Tuesday, January 09, 2007

Send this action alert to everyone you know. Then give Seattle a buzz. Thank you.

ACTION ALERTFax/E-mail/Phone CampaignFeminist Response in Disability Activism (FRIDA), with the support of Chicago ADAPT, the national ADAPT community and Not Dead Yet, invites you to speak out about the “Ashley Treatment.”

Our Targets: Seattle Children’s Hospital staff involved in the case of nine-year-old Ashley’s growth attenuation and sterilization, as well as Melinda Gates, chair of the Seattle Children’s Hospital fundraising committee and Susan Macek, Director of Communications for Seattle Children’s Hospital. Why: To oppose their permission of what is now known as the “Ashley Treatment,” and to condemn further permission of such “treatments” for children with disabilities whose lives are not otherwise at risk.When: Tuesday, January 9, 2007, starting at 9 am in your time zone.

Contact Info:

Dr. Douglas Diekema
Phone: 206-987-2380
B-5520 – Emergency Medicine
4800 Sand Point Way NE
Seattle, WA 98105
Fax: (206) 987-3836
E-mail: Douglas.diekema@seattlechildrens.org

Dr. Daniel F. Gunther
Phone: (206) 987-2380
M1-3 – Endocrinology
4800 Sand Point Way NE
Seattle, WA 98105
Fax: (206) 987-3836
E-mail: Dan.gunther@seattlechildrens.org

Susan MacekDirector of Communications, Seattle Children’s HospitalPhone: (206) 987-5201Pager: (206) 469-6310E-mail: susan.macek@seattlechildrens.org

Melinda Gates (yes, Bill Gates' wife)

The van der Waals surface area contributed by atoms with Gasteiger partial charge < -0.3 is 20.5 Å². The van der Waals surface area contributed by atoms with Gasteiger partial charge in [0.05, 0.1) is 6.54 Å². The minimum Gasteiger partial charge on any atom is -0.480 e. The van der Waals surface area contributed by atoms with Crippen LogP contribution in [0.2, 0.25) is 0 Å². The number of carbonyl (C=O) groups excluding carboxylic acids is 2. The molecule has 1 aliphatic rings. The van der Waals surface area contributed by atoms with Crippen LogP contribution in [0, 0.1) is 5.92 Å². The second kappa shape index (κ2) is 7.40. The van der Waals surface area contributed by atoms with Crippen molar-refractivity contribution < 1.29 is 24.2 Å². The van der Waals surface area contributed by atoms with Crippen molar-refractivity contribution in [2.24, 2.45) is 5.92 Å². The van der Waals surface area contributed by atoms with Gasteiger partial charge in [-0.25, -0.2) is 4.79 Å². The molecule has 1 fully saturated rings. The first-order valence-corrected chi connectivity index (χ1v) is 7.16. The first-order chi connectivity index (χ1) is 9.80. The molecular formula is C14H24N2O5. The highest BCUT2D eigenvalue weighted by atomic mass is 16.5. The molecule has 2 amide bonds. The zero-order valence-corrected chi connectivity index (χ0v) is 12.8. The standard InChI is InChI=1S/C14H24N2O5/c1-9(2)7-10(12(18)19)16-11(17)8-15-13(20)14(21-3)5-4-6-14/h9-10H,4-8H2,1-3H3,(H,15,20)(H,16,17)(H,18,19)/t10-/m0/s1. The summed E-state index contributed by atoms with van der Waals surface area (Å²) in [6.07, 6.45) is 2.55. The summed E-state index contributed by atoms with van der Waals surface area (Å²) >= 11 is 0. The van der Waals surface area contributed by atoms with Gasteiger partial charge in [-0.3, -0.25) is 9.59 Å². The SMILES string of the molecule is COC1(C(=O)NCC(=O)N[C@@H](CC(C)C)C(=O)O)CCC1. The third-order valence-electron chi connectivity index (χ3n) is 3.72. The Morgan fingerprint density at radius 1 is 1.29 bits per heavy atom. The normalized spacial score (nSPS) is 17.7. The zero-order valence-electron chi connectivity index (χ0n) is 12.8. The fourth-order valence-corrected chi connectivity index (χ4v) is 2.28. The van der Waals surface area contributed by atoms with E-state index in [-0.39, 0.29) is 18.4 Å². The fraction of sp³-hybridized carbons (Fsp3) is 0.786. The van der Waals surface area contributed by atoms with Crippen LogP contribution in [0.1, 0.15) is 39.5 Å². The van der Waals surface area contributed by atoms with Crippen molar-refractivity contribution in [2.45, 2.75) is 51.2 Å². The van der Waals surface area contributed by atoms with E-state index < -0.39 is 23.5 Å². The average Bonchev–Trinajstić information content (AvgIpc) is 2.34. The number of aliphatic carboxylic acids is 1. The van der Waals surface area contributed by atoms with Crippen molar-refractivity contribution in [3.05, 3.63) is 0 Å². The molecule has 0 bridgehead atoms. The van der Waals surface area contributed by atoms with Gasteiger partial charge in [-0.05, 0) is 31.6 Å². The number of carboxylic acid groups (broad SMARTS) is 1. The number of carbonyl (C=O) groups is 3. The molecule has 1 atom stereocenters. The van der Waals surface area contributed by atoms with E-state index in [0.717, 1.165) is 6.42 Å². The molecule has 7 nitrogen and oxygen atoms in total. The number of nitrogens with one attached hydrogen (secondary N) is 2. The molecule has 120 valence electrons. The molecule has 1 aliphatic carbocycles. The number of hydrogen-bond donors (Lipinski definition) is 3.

PO Box 23350Seattle, WA 98102
Phone: (206) 709-3100
Fax: (206) 709-3252
Email: info@gatesfoundation.org
Ashley is a nine-year-old with a severe cognitive disability. In order to keep her small and more easily cared for by her family, doctors at Seattle Children’s Hospital are having her undergo hormone “therapy” to stunt her growth. In addition, they surgically removed her breast buds, uterus and appendix. The “Ashley Treatment,” as her parents call it, is a medical “fix” to serious social problems we face in America today. The first of these problems is a lack of quality home-based services for people with disabilities. The second is the social attitude that people with disabilities are less than human and therefore fair game for experimentation. The third is a lack of understanding of disability vs. illness: as Joe Hall of South Carolina has stated, “When I was born my parents knew that I would never walk, but they would have never thought it would be acceptable to cut my legs off.”

To review Ashley’s parents’ blog, please see:


To review one of the original articles as reported by the BBC, please see:http://news.bbc.co.uk/go/pr/fr/-/2/hi/americas/6229799.stm

We need to let the Seattle Children’s Hospital and its fundraising chairperson know that the Ashley Treatment has not gone unnoticed by those of us who live with disabilities.
For more information, AND TO KEEP US POSTED OF YOUR “ASHLEY TREATMENT” ACTIVITIES, please call Sharon Lamp at (847) 803-3258 or e-mail Amber Smock at ambity@aol.com.